Study Guide

Chiare Fresche et Dolci Acque Envoi, or Congedo

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Envoi, or Congedo

Lines 66-68

If you had all the beauty you desired,
you could with boldness leave
the wood and make your way among mankind.

  • Petrarch addresses this final section—called an envoi, or a congedo (or farewell)—not to Laura or to us, but to his little poem. How do we know that? Well, by reading Canzone125, of course. As you might have guessed, Canzone 125 comes… right before Canzone126 in the Canzoniere. You might also have guessed that it's a lament about being miserable in love—so miserable, in fact, that Petrarch can no longer manage a decent line of poetry. In the end, he disses his own poem, saying that it needs to keep its ugly face hidden:

O my poor verse, how rough you are!
I think you know it:
so stay here in this wood.

  • And now the congedo of Canzone126 starts to make more sense… sort of. Again, we have a conflicting set of translations. In addition to Mark Musa's interpretation of line 66 ("If you had all the beauty you desired"), we've got Durling's translation, which is closer in meaning to the Italian: "If you had as many beauties as you have desire, you could/ boldly leave the wood and go among people." 
  • The difference? Musa's translation speaks only about the desire of the poem to be beautiful (i.e., if you had your way, you'd be beautiful). Durling's interpretation is more complex. His version seems to be saying that the poem itself is jam-packed with desire and wouldn't it be great if the poem had the beauty to match it?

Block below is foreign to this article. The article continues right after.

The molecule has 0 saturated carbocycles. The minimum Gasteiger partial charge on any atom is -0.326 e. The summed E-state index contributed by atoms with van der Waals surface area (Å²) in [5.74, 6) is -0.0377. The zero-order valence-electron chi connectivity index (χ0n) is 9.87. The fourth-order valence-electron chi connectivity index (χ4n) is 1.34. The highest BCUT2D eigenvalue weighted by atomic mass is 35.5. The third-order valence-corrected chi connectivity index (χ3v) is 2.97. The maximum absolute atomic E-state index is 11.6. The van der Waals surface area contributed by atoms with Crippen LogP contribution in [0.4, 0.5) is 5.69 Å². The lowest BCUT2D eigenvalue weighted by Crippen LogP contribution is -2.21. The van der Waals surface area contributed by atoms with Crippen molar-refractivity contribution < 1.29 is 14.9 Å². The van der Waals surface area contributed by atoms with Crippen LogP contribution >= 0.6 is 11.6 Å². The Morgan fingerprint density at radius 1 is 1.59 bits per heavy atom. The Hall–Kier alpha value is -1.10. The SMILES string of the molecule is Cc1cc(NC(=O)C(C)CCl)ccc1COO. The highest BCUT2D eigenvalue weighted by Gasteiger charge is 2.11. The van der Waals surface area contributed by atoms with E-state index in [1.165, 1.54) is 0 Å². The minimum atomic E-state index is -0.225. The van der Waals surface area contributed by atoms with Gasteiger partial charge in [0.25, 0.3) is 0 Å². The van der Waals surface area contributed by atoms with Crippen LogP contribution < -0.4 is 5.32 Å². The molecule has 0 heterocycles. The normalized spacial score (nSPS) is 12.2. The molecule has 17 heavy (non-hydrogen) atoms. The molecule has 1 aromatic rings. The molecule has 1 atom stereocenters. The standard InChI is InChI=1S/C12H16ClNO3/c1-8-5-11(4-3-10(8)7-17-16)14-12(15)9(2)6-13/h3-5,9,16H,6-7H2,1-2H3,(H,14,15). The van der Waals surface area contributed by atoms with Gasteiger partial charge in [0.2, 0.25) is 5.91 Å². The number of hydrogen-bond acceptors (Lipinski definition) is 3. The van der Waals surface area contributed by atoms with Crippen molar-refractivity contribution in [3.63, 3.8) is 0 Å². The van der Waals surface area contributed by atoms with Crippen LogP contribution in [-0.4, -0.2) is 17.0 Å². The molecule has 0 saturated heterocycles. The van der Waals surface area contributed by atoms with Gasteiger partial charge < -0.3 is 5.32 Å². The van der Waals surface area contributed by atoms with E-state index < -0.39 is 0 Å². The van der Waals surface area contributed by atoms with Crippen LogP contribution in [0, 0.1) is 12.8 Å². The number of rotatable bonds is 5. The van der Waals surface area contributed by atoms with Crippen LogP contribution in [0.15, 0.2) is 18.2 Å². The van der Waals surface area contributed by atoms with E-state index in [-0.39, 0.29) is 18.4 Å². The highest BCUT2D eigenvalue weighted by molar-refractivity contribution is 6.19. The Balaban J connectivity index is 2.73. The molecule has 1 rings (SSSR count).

• The general purpose of an envoi or congedo is to allow the poet to have a final word about the poem itself—or to address a real or imagined person directly. The congedo for 126 kind of does both of those things. Petrarch addresses his poem as though it were personified, walking on two legs through the wooded banks of the river and into the wide world.
  • But don't be fooled. He's actually talking about (and to) a poem. These final three lines, then, is really a wish that his work can do something that he can't do just at the moment: move into the world (and succeed), away from the place where Laura once was.

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